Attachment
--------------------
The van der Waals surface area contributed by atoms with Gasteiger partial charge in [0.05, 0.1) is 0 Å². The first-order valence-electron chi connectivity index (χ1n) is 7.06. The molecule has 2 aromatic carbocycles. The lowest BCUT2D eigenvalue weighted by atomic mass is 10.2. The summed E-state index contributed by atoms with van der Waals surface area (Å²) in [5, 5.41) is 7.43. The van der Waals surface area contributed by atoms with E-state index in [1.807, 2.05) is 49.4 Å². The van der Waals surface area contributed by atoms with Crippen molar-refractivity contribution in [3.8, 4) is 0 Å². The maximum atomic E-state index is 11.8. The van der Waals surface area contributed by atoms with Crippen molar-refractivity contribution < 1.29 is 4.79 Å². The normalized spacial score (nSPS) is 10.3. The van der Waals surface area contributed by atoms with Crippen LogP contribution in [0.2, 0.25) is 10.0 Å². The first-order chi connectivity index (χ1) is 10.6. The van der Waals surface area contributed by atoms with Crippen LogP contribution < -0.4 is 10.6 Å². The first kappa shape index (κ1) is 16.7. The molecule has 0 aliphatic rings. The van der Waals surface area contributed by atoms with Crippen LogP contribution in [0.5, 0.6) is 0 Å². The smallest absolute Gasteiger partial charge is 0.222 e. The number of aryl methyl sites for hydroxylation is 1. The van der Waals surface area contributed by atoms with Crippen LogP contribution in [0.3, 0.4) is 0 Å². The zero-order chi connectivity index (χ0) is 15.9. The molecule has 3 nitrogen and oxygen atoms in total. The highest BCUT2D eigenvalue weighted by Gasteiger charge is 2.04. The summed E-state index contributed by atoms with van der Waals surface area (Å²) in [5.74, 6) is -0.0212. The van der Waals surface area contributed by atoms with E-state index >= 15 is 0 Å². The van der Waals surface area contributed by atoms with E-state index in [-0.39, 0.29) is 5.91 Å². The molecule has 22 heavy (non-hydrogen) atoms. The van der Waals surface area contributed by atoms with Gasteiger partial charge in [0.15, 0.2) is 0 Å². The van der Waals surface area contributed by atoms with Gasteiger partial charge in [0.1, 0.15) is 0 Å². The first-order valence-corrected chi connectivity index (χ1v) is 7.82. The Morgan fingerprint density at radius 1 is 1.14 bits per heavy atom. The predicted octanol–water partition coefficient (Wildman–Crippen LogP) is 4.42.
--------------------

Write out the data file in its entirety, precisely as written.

The van der Waals surface area contributed by atoms with Gasteiger partial charge in [0.05, 0.1) is 0 Å². The first-order valence-electron chi connectivity index (χ1n) is 7.06. The molecule has 2 aromatic carbocycles. The lowest BCUT2D eigenvalue weighted by atomic mass is 10.2. The summed E-state index contributed by atoms with van der Waals surface area (Å²) in [5, 5.41) is 7.43. The van der Waals surface area contributed by atoms with E-state index in [1.807, 2.05) is 49.4 Å². The van der Waals surface area contributed by atoms with Crippen molar-refractivity contribution in [3.8, 4) is 0 Å². The maximum atomic E-state index is 11.8. The van der Waals surface area contributed by atoms with Crippen molar-refractivity contribution < 1.29 is 4.79 Å². The normalized spacial score (nSPS) is 10.3. The van der Waals surface area contributed by atoms with Crippen LogP contribution in [0.2, 0.25) is 10.0 Å². The first-order chi connectivity index (χ1) is 10.6. The van der Waals surface area contributed by atoms with Crippen LogP contribution < -0.4 is 10.6 Å². The first kappa shape index (κ1) is 16.7. The molecule has 0 aliphatic rings. The van der Waals surface area contributed by atoms with Crippen LogP contribution in [0.5, 0.6) is 0 Å². The smallest absolute Gasteiger partial charge is 0.222 e. The number of aryl methyl sites for hydroxylation is 1. The van der Waals surface area contributed by atoms with Crippen LogP contribution in [0.3, 0.4) is 0 Å². The zero-order chi connectivity index (χ0) is 15.9. The molecule has 3 nitrogen and oxygen atoms in total. The highest BCUT2D eigenvalue weighted by Gasteiger charge is 2.04. The summed E-state index contributed by atoms with van der Waals surface area (Å²) in [5.74, 6) is -0.0212. The van der Waals surface area contributed by atoms with E-state index >= 15 is 0 Å². The van der Waals surface area contributed by atoms with E-state index in [-0.39, 0.29) is 5.91 Å². The molecule has 22 heavy (non-hydrogen) atoms. The van der Waals surface area contributed by atoms with Gasteiger partial charge in [0.15, 0.2) is 0 Å². The van der Waals surface area contributed by atoms with Gasteiger partial charge in [0.1, 0.15) is 0 Å². The first-order valence-corrected chi connectivity index (χ1v) is 7.82. The Morgan fingerprint density at radius 1 is 1.14 bits per heavy atom. The predicted octanol–water partition coefficient (Wildman–Crippen LogP) is 4.42.